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Against the Coming of May

Charles d'Orleans

The text is lightly glossed; see the glossary in the Riverside Chaucer for words not glossed here.












































Agains the coming of May
That is ful of lustyness,
Let us leve al hevynesse,
As fer as we can or may.

Now is the time of mirth and play;
Winter with his idelness
Is discomfit, as I guess,
And redy to flee away.
Agains the coming &c.

Wherfore, ladies, I you pray
That ye take in you gladness
And do all your business
To be mery night and day.
Agains the coming &c.



"Go forth my heart."



Go forth, my hert, with my lady;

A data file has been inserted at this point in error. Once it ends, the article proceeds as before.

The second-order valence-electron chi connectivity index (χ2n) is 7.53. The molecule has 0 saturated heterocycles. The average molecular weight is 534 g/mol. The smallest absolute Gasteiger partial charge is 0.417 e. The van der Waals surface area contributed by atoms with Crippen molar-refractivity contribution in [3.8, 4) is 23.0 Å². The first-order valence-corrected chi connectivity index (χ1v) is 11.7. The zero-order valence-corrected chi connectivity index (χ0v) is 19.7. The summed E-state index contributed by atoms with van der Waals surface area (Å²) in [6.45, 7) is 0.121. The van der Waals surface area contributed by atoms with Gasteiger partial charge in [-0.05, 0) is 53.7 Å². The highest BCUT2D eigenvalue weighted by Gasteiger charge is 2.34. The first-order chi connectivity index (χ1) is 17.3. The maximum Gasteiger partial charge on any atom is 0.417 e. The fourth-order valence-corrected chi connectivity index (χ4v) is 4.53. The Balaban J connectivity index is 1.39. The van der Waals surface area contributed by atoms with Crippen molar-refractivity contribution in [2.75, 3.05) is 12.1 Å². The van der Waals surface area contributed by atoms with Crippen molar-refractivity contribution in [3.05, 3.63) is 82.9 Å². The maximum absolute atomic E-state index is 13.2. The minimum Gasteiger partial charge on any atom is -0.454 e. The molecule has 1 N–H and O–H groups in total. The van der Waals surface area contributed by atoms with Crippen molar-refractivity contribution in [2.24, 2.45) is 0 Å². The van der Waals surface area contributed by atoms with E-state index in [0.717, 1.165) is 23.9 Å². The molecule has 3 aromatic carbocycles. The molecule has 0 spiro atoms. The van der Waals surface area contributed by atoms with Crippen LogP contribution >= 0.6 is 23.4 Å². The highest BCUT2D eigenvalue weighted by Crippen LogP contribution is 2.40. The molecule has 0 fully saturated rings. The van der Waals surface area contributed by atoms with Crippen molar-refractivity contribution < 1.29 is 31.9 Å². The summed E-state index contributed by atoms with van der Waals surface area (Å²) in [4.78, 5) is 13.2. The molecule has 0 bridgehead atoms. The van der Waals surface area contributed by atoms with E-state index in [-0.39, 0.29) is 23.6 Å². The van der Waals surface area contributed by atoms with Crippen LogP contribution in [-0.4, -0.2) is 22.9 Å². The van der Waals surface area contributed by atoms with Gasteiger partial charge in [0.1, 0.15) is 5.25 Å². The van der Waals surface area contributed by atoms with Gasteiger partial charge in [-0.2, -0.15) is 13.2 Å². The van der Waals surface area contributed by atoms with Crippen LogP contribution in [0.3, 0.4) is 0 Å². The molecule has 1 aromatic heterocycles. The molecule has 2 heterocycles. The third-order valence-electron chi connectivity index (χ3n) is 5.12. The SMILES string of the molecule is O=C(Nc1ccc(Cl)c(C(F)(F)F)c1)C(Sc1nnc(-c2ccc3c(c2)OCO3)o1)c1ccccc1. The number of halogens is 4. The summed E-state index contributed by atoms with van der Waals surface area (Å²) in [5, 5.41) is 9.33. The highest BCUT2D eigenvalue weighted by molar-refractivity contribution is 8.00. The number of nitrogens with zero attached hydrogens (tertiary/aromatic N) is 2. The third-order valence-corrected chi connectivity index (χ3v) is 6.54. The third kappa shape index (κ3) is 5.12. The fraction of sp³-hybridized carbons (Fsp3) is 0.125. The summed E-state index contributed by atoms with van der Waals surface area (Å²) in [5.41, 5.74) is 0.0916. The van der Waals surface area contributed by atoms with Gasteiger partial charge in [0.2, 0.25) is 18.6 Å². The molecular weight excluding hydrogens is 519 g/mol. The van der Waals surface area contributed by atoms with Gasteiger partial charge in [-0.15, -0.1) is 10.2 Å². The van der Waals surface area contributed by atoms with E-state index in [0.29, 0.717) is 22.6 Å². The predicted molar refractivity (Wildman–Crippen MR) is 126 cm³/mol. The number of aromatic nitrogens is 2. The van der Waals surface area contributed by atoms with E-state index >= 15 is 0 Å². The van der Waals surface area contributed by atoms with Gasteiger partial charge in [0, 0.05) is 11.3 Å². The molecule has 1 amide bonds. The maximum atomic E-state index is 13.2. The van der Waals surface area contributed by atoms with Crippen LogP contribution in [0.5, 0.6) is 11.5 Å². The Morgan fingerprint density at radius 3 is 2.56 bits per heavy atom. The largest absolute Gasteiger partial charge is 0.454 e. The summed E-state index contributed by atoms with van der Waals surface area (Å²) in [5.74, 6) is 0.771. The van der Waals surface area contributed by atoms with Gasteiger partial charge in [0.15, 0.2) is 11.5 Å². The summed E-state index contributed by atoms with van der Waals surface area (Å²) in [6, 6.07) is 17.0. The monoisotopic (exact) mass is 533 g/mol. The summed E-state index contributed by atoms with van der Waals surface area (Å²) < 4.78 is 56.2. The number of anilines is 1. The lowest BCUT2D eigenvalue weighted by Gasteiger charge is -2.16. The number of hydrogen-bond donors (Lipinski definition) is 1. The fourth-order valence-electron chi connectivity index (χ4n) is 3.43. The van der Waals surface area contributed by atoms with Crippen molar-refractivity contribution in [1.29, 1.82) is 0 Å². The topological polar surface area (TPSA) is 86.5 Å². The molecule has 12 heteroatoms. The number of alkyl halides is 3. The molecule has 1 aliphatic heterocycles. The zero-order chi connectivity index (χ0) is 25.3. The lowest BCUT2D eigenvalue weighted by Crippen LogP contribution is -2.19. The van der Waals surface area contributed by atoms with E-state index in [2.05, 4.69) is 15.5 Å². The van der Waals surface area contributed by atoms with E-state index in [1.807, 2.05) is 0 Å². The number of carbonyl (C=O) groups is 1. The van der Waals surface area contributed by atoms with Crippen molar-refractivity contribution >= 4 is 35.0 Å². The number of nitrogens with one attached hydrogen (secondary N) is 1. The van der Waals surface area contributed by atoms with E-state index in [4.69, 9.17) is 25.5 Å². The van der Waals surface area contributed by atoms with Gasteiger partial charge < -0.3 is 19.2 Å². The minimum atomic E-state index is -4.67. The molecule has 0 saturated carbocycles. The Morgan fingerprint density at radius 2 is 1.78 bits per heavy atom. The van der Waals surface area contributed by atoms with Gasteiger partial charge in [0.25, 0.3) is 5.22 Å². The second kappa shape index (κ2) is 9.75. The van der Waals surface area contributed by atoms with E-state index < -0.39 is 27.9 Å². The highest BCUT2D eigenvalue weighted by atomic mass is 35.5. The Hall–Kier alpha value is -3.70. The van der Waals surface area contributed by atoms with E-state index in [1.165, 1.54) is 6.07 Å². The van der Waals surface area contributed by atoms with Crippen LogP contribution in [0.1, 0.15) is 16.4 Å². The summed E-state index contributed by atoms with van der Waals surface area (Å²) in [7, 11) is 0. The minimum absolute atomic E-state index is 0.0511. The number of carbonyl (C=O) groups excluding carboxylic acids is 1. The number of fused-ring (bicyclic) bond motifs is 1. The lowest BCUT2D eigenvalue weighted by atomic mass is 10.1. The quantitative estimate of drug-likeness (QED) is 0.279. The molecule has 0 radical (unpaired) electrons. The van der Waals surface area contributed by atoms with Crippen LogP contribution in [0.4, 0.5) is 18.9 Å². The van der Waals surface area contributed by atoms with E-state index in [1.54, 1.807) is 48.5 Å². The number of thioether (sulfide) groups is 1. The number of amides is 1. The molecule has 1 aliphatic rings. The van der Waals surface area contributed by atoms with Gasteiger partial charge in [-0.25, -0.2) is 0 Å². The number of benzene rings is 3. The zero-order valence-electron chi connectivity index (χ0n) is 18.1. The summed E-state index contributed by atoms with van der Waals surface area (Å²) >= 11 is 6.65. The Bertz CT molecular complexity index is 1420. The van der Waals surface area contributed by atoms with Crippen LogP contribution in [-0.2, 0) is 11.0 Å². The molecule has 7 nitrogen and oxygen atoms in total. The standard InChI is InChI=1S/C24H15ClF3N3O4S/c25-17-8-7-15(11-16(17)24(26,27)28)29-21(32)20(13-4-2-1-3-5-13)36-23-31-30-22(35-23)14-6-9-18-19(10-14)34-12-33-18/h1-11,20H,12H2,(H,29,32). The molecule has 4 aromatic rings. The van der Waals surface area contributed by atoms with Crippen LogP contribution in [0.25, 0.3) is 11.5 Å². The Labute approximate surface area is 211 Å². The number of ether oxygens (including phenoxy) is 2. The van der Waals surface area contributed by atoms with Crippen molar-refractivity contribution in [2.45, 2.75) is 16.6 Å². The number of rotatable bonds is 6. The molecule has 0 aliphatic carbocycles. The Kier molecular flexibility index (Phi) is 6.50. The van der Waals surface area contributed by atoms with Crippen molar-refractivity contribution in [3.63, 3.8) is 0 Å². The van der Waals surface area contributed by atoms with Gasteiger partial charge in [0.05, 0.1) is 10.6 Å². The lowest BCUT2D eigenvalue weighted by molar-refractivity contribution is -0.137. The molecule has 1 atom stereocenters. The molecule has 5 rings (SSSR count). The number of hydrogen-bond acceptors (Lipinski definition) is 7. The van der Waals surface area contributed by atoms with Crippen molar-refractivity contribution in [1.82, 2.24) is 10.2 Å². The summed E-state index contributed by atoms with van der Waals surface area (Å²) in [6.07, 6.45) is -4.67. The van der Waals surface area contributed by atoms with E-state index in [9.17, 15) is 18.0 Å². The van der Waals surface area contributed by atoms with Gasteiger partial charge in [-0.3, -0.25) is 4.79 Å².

Loke that we spare no business
To serve her with such lowliness,
That ye get her grace and mercy.

Pray her of times prively
That she keep trewly her promise
Go forth &c.

I must as a hertless body
Abide alone in hevyness,
And ye shal do wel with your maistress
In plesans glad and mery.
Go forth &c.











leave




defeated

























pleasure










Adapted and lightly glossed for beginning readers of Middle English from the edition of H.N. MacCracken, PMLA 16(1899), pp. 142ff.
See the edition by Eleanor P. Hammond, English Verse from Chaucer to Surrey (Duke U.P., 1927, 214-232 (with intro. and excellent notes) [Widener 10494.225.5].
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Last modified: June 21, 2006
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